If you’re having a baby…

Your family is changing and so should your spending plan. You’ve got to sit down with your partner to create a new family budget. Remember to factor in items such as: increased healthcare costs, clothing, diapers and baby products, as well as insurance. Keep in mind that this may mean that some of your other expenses will need to decrease such as, your entertainment and dining out expenses. Talk to your member service representative about starting Minor Savings Accounts to start saving for your children.

If you will be sending a child to college…

Know that the cost to educate children has grown rapidly in the past 20 years and you will need to determine how you will take care of the bill. This may take some time and research so, develop a plan as early as possible. Take time to learn about the various options for financing your child’s education. Here are some things you might look into: Student Loans (check out the Smart Option Student Loan offered by SallieMae http://www.salliemae.com/smartoption/pgafcu) Private Scholarships (talk to a member service representative about the PGAFCU college scholarship). Talk with your student and their high school guidance counselor for more college funding options. Make sure your child understands the importance of maintaining a high Grade Point Average GPA, and the involvement of extracurricular activities.

If you are preparing for a divorce…

This may be a difficult time, and there are a few things you will need to do to move forward financially. Start out by obtaining a copy of your credit report (try AnnualCreditReport.com.) Make sure that all of the accounts listed on the report are indeed your financial responsibility. Also, set up a procedure to pay the debts on your own, determine what types of withdrawals and deposits you will be making, and how to file your taxes. Using PGAFCU Bill Pay may be a simple solution to organize your monthly payments and we are always here to assist you.

Any upcoming changes to your household?

If you will be getting married…

Before marriage, you and your fiancé should sit down to discuss your financial situations. It is wise to discuss any debt or credit issues that each of you may be bringing to the relationship. During these discussions you should develop mutual goals by writing out your short-term and long-term financial goals. Go over similarities and differences and work together! Discuss your feelings about money, including how you would like to retire, how you’d like to prepare for financial emergencies, and how you want to contribute for college if you decide to have children in the future. Review your personal accounts and talk about whether the two of you should combine your credit union accounts or credit accounts. Keep in mind that we offer FREE joint checking accounts with free debit cards, online bill banking, and online bill pay.

– Remember to respect and value each other’s point of view and compromise.
– Share financial histories, including credit card, loan, and financial accounts.
– Order copies of your credit reports and credit scores.
– Calculate your combined net worth.
– Create a spending plan and a savings plan.
– Identify the pitfalls that drain your budget.
– Set up direct deposit for your payroll.
– Discuss which accounts to keep separate and which accounts to merge.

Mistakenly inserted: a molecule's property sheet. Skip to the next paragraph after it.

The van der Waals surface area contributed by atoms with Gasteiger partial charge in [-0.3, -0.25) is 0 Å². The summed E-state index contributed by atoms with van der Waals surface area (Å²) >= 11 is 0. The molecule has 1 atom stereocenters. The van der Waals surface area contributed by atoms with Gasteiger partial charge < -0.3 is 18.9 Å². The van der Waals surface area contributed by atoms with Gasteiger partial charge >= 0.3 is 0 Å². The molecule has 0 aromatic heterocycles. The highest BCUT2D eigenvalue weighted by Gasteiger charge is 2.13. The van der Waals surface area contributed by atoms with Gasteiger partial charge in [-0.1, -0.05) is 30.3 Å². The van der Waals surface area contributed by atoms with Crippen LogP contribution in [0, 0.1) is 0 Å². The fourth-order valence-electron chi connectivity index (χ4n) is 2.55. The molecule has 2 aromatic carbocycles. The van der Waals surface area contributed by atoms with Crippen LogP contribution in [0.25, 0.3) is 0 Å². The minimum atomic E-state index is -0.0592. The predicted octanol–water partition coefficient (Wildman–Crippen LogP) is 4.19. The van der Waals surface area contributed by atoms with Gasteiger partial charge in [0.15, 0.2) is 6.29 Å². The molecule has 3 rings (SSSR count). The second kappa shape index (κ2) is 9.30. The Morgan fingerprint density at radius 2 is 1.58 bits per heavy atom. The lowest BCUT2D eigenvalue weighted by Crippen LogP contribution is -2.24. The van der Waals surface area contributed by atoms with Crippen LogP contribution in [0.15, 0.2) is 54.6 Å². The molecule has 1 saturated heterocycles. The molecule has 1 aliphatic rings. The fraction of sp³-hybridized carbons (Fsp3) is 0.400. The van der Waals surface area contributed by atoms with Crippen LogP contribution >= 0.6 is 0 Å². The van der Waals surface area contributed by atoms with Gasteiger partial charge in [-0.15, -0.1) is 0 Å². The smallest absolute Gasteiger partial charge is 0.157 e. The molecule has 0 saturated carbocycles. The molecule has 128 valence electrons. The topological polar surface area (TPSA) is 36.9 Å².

– Review and update your beneficiary forms for insurance policies, IRA’s, pensions, and 401(k)’s.
– Update your wills, power of attorney documents, property deeds, and auto titles.

If you are looking to buy a new home…
Remember these steps to become an OWNER:

O-Organize. Set a goal to save a certain amount of money each month, and stick to it!

W-Watch Spending & Savings. Prioritize your family’s spending needs so that saving becomes second-nature.

N-Negotiate. Speak often with companies/banks you owe money to so that you can work out problems before they grow larger.

E-Elevate your credit score. Know your credit score and what it means to banks, credit card companies, and your future.

R-Read & Understand the fine print. Consider all of the options, educate yourself, and be informed before you sign on the dotted line.

Cover the basics

  1. What part of town (or country) do you want to live in?
  2. What price range would you consider? No less than……..but no more than…….
  3. Are schools a factor and, if so, what do you need to take into consideration (e.g., distance to school, programs available, specific type of school etc.)?
  4. Do you want an older home or a newer home (less than 5 years old)?
  5. What kind of houses would you be willing to see (1 story, 2 story, split foyer, bi-level, tri-level, townhouse or condo, mobile home)?
  6. What style of home appeals to you (contemporary, traditional, southwestern, colonial, no preference)?
  7. How much renovation are you willing to do?
  8. Do you have a need to be close to public transportation?
  9. Do you have any physical needs that must be met, such as wheelchair access?
  10. How many bedrooms must you have? How many would you like to have?
  11. How many bathrooms do you want?
  12. What size of home are you looking for (square feet)? No less than……..No more than……..
  13. What features are you looking for (air conditioning, carpet, hardwood floors, ceramic tile, eat-in kitchen, separate dining room, formal living room, family room, den or library, laundry room, basement, workshop, fireplace, steps or no steps, fence, patio or deck, garage, driveway etc.)?
  14. What about the neighborhood (noise level, traffic, safety/security, age mix of inhabitants, number of children, convenience to supermarkets, work, shopping, hospital etc.)?
  15. Are there any other special features or needs that you will need to consider in the shopping process?